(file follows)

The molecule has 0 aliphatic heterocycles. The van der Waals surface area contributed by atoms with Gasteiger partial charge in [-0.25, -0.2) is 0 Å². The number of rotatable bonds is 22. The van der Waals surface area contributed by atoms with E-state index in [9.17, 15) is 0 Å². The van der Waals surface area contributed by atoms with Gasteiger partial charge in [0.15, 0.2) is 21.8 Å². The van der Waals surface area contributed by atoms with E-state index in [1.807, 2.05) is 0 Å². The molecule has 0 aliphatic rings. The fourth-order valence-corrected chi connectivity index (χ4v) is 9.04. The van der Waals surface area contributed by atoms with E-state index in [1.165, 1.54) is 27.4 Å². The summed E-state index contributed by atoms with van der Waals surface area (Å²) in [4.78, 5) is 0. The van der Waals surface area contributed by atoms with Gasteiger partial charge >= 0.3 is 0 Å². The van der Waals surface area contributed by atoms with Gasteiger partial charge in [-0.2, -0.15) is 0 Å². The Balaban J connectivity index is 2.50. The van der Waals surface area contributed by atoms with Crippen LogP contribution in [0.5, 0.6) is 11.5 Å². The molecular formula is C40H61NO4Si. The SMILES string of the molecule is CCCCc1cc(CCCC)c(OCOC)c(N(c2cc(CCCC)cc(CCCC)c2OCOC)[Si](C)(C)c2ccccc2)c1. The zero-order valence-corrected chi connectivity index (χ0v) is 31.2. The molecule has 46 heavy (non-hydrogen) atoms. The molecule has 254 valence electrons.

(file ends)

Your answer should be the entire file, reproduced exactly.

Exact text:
The molecule has 0 aliphatic heterocycles. The van der Waals surface area contributed by atoms with Gasteiger partial charge in [-0.25, -0.2) is 0 Å². The number of rotatable bonds is 22. The van der Waals surface area contributed by atoms with E-state index in [9.17, 15) is 0 Å². The van der Waals surface area contributed by atoms with Gasteiger partial charge in [0.15, 0.2) is 21.8 Å². The van der Waals surface area contributed by atoms with E-state index in [1.807, 2.05) is 0 Å². The molecule has 0 aliphatic rings. The fourth-order valence-corrected chi connectivity index (χ4v) is 9.04. The van der Waals surface area contributed by atoms with E-state index in [1.165, 1.54) is 27.4 Å². The summed E-state index contributed by atoms with van der Waals surface area (Å²) in [4.78, 5) is 0. The van der Waals surface area contributed by atoms with Gasteiger partial charge >= 0.3 is 0 Å². The van der Waals surface area contributed by atoms with Gasteiger partial charge in [-0.2, -0.15) is 0 Å². The Balaban J connectivity index is 2.50. The van der Waals surface area contributed by atoms with Crippen LogP contribution in [0.5, 0.6) is 11.5 Å². The molecular formula is C40H61NO4Si. The SMILES string of the molecule is CCCCc1cc(CCCC)c(OCOC)c(N(c2cc(CCCC)cc(CCCC)c2OCOC)[Si](C)(C)c2ccccc2)c1. The zero-order valence-corrected chi connectivity index (χ0v) is 31.2. The molecule has 46 heavy (non-hydrogen) atoms. The molecule has 254 valence electrons.